Consulting firm specialising in the environment,
agriculture, forestry and rural development

Climate negotiations

The Paris climate Agreement in 2015 showed that international negotiations were complex, sometimes difficult but essential ! Much remains to be done, but we believe in the possibility of collective and concerted action and we support developing countries in this regard.

Issues: The Climate Convention was born at the Earth Summit in Rio in 1992 and acquired an armed wing in 1997 with the Kyoto Protocol, which came into force in 2005. The first commitment period of this Protocol (2008-2012) is far from having completed the challenge, with less than a third of global emissions of greenhouse gases (GHG) covered and a modest reduction target ( -5.2% in 2008-2012 compared to 1990). The historical opposition of the United States to any reduction in GHG emissions ("the American lifestyle is non-negotiable!") has often been put forward to explain the low ambition of the Protocol. The reality is less simple: the negotiations involve more than 190 countries with diverse interests (the European Union, the umbrella group, the least developed countries, major emerging countries, etc.) and have become highly complex, far surpassing the climate to stumble on geopolitical issues, and even philosophical ones. The post-2020 agreement in preparation requires strong technical, economic and geopolitical negotiators from the South.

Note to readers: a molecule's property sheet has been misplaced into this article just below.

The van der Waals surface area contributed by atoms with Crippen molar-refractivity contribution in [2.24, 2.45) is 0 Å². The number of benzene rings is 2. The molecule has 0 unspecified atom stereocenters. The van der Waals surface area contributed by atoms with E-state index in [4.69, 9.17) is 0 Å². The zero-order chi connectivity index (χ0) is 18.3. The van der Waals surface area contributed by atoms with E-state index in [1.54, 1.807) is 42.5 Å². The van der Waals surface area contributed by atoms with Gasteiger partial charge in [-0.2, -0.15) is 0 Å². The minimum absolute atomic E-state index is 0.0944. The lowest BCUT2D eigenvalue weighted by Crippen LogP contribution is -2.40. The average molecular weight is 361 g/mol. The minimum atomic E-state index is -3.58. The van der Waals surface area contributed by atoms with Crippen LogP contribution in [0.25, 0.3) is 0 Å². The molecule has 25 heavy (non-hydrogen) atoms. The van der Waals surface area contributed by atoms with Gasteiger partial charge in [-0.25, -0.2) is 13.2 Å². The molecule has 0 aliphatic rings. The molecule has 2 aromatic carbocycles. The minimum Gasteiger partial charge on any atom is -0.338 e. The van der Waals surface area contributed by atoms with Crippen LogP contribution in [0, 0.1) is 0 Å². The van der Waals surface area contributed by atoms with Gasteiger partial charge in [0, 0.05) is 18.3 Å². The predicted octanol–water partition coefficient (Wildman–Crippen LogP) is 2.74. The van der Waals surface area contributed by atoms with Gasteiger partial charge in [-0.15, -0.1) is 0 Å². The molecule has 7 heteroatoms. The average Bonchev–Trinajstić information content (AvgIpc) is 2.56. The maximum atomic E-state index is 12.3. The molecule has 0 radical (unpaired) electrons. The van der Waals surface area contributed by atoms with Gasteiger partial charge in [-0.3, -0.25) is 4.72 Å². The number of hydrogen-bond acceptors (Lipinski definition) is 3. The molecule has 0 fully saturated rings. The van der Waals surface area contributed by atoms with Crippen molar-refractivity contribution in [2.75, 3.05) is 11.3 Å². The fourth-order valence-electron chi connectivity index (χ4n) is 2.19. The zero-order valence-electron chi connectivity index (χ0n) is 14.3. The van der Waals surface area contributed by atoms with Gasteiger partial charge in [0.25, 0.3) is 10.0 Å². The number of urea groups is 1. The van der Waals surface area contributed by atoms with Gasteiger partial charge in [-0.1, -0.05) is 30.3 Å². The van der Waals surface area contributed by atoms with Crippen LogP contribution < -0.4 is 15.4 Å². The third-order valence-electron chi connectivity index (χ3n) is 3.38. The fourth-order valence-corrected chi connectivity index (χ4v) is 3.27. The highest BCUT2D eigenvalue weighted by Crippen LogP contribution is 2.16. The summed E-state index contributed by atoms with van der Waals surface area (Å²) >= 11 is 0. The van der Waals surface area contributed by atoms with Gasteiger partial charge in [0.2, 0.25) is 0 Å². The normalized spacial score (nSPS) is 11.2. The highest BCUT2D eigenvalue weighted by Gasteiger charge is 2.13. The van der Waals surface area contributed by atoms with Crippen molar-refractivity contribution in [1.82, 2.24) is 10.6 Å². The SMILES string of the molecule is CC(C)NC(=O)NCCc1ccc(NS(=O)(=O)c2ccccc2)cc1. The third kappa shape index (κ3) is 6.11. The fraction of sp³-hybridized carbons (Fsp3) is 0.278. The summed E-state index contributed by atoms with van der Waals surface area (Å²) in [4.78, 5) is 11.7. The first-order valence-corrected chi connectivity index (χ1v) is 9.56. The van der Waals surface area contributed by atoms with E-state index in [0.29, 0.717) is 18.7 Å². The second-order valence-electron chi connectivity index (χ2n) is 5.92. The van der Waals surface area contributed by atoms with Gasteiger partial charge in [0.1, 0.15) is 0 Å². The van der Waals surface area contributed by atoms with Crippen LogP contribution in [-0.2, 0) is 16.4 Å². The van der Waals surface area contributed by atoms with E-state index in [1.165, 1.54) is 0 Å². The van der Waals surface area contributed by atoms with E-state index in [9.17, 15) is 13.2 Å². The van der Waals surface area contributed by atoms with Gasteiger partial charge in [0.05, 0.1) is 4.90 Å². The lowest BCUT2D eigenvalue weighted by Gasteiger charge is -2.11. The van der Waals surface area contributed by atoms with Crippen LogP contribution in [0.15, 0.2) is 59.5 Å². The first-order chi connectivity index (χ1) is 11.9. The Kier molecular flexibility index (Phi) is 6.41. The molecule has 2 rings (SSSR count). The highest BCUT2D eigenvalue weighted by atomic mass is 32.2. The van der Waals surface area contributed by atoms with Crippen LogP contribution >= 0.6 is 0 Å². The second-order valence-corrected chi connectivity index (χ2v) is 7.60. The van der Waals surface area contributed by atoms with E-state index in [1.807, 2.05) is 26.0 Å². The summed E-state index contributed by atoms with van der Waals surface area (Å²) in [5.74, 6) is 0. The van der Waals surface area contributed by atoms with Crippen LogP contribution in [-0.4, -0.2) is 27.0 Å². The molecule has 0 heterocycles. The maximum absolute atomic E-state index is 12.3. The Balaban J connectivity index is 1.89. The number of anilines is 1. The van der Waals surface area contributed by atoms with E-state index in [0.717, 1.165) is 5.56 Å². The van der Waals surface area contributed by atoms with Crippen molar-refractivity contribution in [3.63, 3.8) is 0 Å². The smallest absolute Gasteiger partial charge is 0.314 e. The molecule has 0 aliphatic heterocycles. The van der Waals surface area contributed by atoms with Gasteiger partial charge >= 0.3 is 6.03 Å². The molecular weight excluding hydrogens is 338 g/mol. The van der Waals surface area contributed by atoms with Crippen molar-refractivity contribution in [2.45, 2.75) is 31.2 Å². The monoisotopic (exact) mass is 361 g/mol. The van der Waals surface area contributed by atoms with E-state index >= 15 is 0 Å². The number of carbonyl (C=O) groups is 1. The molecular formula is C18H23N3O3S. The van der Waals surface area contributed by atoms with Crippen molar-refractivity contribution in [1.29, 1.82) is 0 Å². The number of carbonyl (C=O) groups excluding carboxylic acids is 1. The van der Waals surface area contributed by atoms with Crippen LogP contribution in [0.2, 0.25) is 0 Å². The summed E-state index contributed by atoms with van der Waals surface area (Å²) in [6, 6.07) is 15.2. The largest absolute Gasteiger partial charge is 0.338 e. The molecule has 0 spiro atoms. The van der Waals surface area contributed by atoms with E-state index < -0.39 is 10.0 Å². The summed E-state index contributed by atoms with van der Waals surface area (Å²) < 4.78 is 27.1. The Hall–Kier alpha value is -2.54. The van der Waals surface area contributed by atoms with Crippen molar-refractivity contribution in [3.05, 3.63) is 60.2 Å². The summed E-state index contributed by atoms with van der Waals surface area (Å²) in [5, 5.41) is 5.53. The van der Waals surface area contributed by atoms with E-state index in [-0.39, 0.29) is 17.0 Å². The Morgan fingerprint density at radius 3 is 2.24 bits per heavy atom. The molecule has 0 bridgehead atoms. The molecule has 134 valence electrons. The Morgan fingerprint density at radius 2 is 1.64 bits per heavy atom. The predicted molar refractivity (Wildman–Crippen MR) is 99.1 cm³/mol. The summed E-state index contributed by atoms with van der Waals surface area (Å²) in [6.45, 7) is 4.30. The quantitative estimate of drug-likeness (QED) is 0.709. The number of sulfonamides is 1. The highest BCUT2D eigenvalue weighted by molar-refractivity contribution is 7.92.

Services: Since the Bali Climate Conference in 2007, negotiations have been structured into four themes (mitigation - including REDD+, adaptation, technology transfer, and financing) themselves further divided into sub-themes dealt within two arenas (the Durban Platform, Working Group on future binding commitments of developed countries-AWG-KP). To add to the complexity, these negotiations take place at multiple levels, from the plenary sessions attended by thousands of delegates, to ad hoc groups of "Friends of the Chair" counting a handful of delegates. Our support consists of explaining the operation of these arenas, recalling the history of the debates, presenting the positions of the concerned countries, decrypting the key-issues negotiated and helping developing countries to elaborate their own positions (submission to the Climate Convention, position papers, and statements) and to make strategic alliances with other countries to defend them. Even if our primary focus is on REDD+, we nonetheless follow all the negotiations and have expertise on each, given their strong interdependence.